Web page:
Yes, the timing is correct with 2 retries of 3 seconds, athough it appears that I’ve solved the issue.
The ports are allocated by a function in w5500_iface.c that were added I believe by my Nigerian programmer (yeah, there is one :-)) as we were havig issues with port allocations at one point, so was changed to the following:
if (++local_port_offset < W5500_LOCAL_PORT_OFFSET)
local_port_offset = W5500_LOCAL_PORT_OFFSET;
anything requiring a port was calling this function . . . although not everything.
socket.c had the following in case the port wasn’t send in for whatever reason, and it was allocating, you guessed it, 2 ports on startup.
port = w5500_get_unused_port();
// if(sock_any_port == 0xFFF0)
// sock_any_port = SOCK_ANY_PORT_NUM;
// LOGLN_INFO(“Sock Allocated Port: %d”, port);
So the fix was to simply call the function w5500_get_unused_port(); in w5500_iface.c to ensure duplicate ports were not being issued. I’m not sure how far away from the original code this is, I don’t think it’s far off from a quick check, however certain mods were required to make everything work.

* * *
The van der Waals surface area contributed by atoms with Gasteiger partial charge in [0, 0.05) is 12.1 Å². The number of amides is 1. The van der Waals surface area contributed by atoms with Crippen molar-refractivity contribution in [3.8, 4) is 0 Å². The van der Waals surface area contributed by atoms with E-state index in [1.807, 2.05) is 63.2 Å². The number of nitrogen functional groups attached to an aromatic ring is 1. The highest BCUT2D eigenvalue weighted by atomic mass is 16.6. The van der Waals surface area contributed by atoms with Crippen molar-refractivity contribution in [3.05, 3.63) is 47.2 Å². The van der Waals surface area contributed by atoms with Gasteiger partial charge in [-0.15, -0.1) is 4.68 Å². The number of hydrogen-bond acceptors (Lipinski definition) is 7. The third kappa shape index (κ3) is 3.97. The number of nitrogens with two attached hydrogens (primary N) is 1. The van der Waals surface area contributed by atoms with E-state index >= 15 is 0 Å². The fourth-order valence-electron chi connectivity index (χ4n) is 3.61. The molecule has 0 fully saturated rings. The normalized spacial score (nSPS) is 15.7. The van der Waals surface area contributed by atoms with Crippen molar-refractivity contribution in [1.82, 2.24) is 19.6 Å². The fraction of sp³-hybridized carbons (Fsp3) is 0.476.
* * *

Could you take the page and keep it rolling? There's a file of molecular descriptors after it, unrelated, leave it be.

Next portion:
So, bottom line, mystery solved.
OK, one coffee later and thinking about it a little more it seems that if the two ports allocated on startup (and I suspect without checking that they are DHCP and NTP clients) are not being closed, then this issue will eventually happen twice at some point in the future when the cycle comes around again.
My project is current hosting a webserver for configuration, and clients for DHCP, NTP, Syslog, DNS and MQTT so there’s a bit going on.
So, should ports ALWAYS be closed when the call has been made or should those allocated be tracked somehow as they’re allocated and released. When allocating a port one would do a lookup to see if a port in the pool is currently in use. Seems like effort compared to just closing the port.